Patriotism: Reignited a sense of belonging and purpose among the youth. Kenya Ni Mimi’s legacy is one of empowerment, unity, and inspiration for youth across Kenya and beyond.

I handed over Kenya Ni Mimi to a young gentleman called Sammuel Mue who is the New Executive Director. I believe he will take Kenya Ni Mimi to greater heights and add onto the achievements we made.

Carob Magazine Africa: You’re also vocal about women empowerment, what policies do you think can be developed in our continent  to advance African women in leadership positions?

Nadia Abdalla: Empowering women in leadership positions in Africa requires a multifaceted approach that addresses various socio-economic, cultural, and political factors. Here are several policy recommendations that could be developed to advance African women in leadership positions:

Legal Reforms: Enact and enforce laws that promote gender equality and prohibit discrimination against women in the workplace and in politics. This includes ensuring equal pay for equal work, implementing quotas for women in leadership roles, and strengthening laws against gender-based violence.

Education and Training: Invest in girls’ education at all levels and provide training programs specifically aimed at developing leadership skills among women. This could include mentorship programs, leadership workshops, and educational campaigns to challenge gender stereotypes.

Access to Finance and Resources: Create financial programs and incentives to support women entrepreneurs and business leaders, including access to credit, grants, and venture capital. Additionally, ensure women have equal access to resources such as land, technology, and markets.

Political Participation: Implement measures to increase women’s participation and representation in politics, including gender quotas in elected bodies and political parties, support for women candidates, and training programs for women interested in running for office.

Work-Life Balance Policies: Develop policies that support work-life balance, such as paid maternity leave, affordable childcare facilities, flexible working arrangements, and policies to combat workplace harassment and discrimination.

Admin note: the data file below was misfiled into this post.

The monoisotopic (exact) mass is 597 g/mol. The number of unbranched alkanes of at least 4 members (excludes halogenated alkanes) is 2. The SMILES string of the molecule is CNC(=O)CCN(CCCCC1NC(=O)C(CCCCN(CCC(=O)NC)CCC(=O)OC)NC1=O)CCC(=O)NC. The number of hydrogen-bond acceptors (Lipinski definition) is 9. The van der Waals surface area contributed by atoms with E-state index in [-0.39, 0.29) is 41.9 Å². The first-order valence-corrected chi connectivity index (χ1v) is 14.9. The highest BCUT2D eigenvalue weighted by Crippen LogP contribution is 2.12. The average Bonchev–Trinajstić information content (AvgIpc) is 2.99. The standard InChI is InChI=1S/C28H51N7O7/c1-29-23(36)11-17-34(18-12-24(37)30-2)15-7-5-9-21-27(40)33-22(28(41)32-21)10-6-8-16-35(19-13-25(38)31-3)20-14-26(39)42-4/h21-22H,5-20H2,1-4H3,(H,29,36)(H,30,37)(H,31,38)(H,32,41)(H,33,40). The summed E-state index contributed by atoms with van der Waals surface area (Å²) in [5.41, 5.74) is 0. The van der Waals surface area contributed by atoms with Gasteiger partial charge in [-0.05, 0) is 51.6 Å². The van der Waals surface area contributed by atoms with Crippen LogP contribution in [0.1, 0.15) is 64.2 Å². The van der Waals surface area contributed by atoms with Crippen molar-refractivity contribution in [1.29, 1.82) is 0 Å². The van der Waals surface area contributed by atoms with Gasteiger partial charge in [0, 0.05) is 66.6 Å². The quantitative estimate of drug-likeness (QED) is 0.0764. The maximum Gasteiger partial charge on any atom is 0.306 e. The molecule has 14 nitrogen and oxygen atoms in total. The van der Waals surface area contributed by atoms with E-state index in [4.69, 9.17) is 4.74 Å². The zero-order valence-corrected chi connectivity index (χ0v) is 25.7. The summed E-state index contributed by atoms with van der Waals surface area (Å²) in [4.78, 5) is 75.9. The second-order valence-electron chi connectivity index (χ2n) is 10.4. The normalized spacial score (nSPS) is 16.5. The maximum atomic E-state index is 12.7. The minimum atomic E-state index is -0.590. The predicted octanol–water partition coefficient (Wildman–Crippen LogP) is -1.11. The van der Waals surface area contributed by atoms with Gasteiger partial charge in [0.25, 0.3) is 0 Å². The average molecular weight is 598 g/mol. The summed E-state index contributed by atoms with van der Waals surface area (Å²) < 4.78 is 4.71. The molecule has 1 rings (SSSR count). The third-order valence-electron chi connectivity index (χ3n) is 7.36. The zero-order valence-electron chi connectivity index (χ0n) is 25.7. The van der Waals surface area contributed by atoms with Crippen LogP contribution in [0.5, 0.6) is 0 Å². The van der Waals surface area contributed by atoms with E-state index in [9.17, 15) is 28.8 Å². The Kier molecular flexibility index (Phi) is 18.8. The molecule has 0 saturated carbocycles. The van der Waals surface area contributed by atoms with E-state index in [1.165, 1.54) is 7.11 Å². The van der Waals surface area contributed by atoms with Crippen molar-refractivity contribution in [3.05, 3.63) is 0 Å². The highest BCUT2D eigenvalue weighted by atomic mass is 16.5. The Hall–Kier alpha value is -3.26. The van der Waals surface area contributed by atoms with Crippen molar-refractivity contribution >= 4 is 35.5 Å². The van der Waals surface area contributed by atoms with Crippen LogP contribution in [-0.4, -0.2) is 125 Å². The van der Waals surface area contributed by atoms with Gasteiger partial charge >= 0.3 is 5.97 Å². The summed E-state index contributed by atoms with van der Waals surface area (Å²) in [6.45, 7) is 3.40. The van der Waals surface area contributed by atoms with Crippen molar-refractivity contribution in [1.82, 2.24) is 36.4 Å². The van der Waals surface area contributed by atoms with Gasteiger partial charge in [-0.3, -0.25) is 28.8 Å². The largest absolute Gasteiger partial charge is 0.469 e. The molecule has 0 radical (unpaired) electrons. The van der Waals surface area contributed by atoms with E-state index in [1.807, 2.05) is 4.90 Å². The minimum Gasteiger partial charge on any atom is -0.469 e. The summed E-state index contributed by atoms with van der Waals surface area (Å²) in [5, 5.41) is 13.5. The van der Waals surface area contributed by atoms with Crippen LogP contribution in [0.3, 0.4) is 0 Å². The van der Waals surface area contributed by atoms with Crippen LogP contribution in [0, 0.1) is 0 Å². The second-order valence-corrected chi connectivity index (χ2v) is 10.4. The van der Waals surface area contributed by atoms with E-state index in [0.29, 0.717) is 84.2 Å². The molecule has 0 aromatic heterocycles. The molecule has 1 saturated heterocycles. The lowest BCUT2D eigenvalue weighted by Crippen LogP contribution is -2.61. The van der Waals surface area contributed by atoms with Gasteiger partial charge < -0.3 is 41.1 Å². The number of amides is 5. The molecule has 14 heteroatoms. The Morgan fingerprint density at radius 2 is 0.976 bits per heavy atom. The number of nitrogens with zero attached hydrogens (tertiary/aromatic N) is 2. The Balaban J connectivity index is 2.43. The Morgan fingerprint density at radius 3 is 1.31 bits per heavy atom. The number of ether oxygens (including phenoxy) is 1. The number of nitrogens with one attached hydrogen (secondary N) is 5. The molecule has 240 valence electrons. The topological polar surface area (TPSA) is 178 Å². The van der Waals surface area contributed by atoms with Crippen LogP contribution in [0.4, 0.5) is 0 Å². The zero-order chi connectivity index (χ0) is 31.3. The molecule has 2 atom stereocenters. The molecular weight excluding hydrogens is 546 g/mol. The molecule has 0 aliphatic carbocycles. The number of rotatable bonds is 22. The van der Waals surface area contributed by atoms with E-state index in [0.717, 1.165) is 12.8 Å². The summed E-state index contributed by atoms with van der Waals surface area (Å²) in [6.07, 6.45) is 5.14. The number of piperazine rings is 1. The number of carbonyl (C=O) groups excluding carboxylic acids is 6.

Promoting Women in STEM and Traditionally Male-Dominated Fields: Encourage girls and young women to pursue careers in science, technology, engineering, and mathematics (STEM) and other fields where women are underrepresented. This can be achieved through targeted educational programs, scholarships, and initiatives to challenge gender biases in these fields.

Mental Health and Physical Well-Being: Emphasizing mental health alongside physical well-being is essential for the holistic empowerment of African women. Policies should prioritize access to mental health services and support systems tailored to women’s unique needs. Addressing mental health challenges such as depression, anxiety, and trauma not only improves individual resilience but also enhances women’s capacity to engage effectively in leadership positions and contribute meaningfully to their communities. By recognizing and addressing mental health concerns, we reinforce the foundation for women’s empowerment and create more inclusive and supportive environments conducive to their leadership development.

Community Engagement and Awareness: Foster dialogue and collaboration with communities, religious leaders, and traditional authorities to challenge harmful gender norms and promote women’s rights and empowerment.

Media Representation: Encourage media outlets to portray women in diverse and empowering roles, and to highlight the achievements and contributions of women leaders in various fields.